Cokie Roberts said she was surprised to hear women comprised less than 30 percent of guests last year on Sunday morning broadcast political talk shows like her former program, ABC's This Week. But she did not believe that disparity was a problem, stating, "there are plenty of women there."
According to data compiled by Media Matters, the four major broadcast Sunday shows hosted men at least 72 percent of the time in 2013, with women guests making up less than 30 percent on each program.
Those numbers haven't changed since Media Matters examined the programs in 2008. And women were even less likely to be chosen for the coveted solo newsmaker interviews, receiving no more than 15 percent of time devoted to such appearances.
"I didn't even notice it," Roberts said during an appearance at a bookstore in New Jersey Tuesday to promote her children's book, Founding Mothers, which is about the unsung women of early American history. "I'm surprised at that because there seem to be a lot more than there were when I started."
Asked if she believes it is a problem to have such a low ratio of women guests, Roberts, who co-anchored ABC's Sunday morning political talk show from 1996-2002 and has been a regular guest in the years since, sought to defend the process the shows used.
"It seems to me that the attempt is always to have a little of this, a little of that," she said. "Someone just has to balance whatever, whether it's a conservative slot that needs to be filled or a minority slot that needs to be filled. It's the luck of the draw how any given week goes."
Still, she said the gender gap had not been apparent to her.
"I haven't noticed it," she said. "I am surprised to have you even say it. It doesn't look that way to me. It is always better to have more women, but to me in thinking about the shows there are plenty of women there."
Below are charts showing the gender diversity on the four broadcast Sunday shows, as well as similar programs on CNN and MSNBC:
NPR contributor Cokie Roberts left out many of President Obama's major successes when she said that his only real first-term accomplishment has been the passage of the Affordable Care Act (ACA). Among these accomplishments are the passage of the American Recovery and Reinvestment Act (ARRA), the rescue of America's biggest car companies, and the death of Al Qaeda leader Osama bin Laden.
During a discussion on the October 17 edition of MSNBC's Morning Joe about why Obama refused to entertain Republican demands that would gut the ACA in exchange for agreeing to avert a government shutdown, Roberts argued that the health care reform law "was his only real accomplishment" in his first term:
ROBERTS: Look at his first term. What was his only real accomplishment in that first term? This legislation. ... To give up his only really big accomplishment as President of the United States, that is something that he was not going to do.
While the ACA is one of the president's major accomplishments and is projected to reduce the United States' uninsured population by 25 million people by 2023, Roberts' statement ignores several of Obama's other significant achievements.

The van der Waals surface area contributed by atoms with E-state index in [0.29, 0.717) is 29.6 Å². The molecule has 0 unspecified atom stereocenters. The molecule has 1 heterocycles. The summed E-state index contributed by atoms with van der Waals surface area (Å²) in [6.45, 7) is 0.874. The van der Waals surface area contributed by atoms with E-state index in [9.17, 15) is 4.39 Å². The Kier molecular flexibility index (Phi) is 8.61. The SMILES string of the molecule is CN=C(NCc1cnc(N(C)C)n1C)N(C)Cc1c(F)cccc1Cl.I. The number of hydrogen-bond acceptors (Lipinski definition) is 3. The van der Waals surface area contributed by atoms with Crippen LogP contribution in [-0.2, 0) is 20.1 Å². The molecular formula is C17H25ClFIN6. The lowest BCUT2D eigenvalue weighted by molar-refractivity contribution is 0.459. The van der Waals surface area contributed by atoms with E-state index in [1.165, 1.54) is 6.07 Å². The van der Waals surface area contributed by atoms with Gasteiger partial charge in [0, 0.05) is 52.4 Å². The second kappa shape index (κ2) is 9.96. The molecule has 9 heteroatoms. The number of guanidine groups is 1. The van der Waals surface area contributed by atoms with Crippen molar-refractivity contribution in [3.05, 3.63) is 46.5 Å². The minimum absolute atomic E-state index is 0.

ARRA, also known as the 2009 stimulus, was passed weeks after Obama became president and succeeded in boosting the economy by several percentage points and creating the equivalent of several million jobs, according to economists and the Congressional Budget Office.
Later in 2009, President Obama helped General Motors and Chrysler transition through bankruptcy, a move that experts estimate saved well over a million jobs. Without the federal assistance that Obama authorized, the companies would have been liquidated.
Roberts also failed to mention the death of Al Qaeda leader Osama bin Laden on May 1, 2011, which represents a major foreign policy accomplishment by the president. Other notable foreign policy achievements include ending the U.S. military presence in Iraq, beginning the drawdown of the U.S. presence in Afghanistan, and assisting in the overthrow of Libyan dictator Moammar Gadhafi.
President Obama also signed significant consumer protections into law with the passage of new credit card regulations in 2009 and the 2010 financial reform law that created the Consumer Finance Protection Bureau. Another of Obama's significant regulatory accomplishments was his push for the regulation of greenhouse gasses after the Environmental Protection Agency determined that they were a pollutants that threatened human health.
The first bill Obama signed into law was the Lilly Ledbetter Fair Pay Act, which expands opportunities for women to sue over pay discrimination. He also seated two female Supreme Court justices in his first term, including the first Hispanic justice, and oversaw the end of the discriminatory "Don't Ask, Don't Tell" policy, which banned openly gay Americans from serving in the military during his first term in office.
News coverage of the government shutdown and the looming debt ceiling crisis has prompted widespread criticism about how Beltway journalists unnecessarily include Democrats when assigning blame for a shutdown strategy that has been methodically plotted by extremist Republicans for months; a strategy built around making unprecedented demands on the president in exchange for Republican votes for a policy they say they already support.
Eager to maintain a political symmetry in which both sides are responsible for sparking conflict, the press effectively gives Republicans a pass for adopting truly outside-the-norm behavior, such as when senators suggest the United States defaulting on its debt is not cause for concern.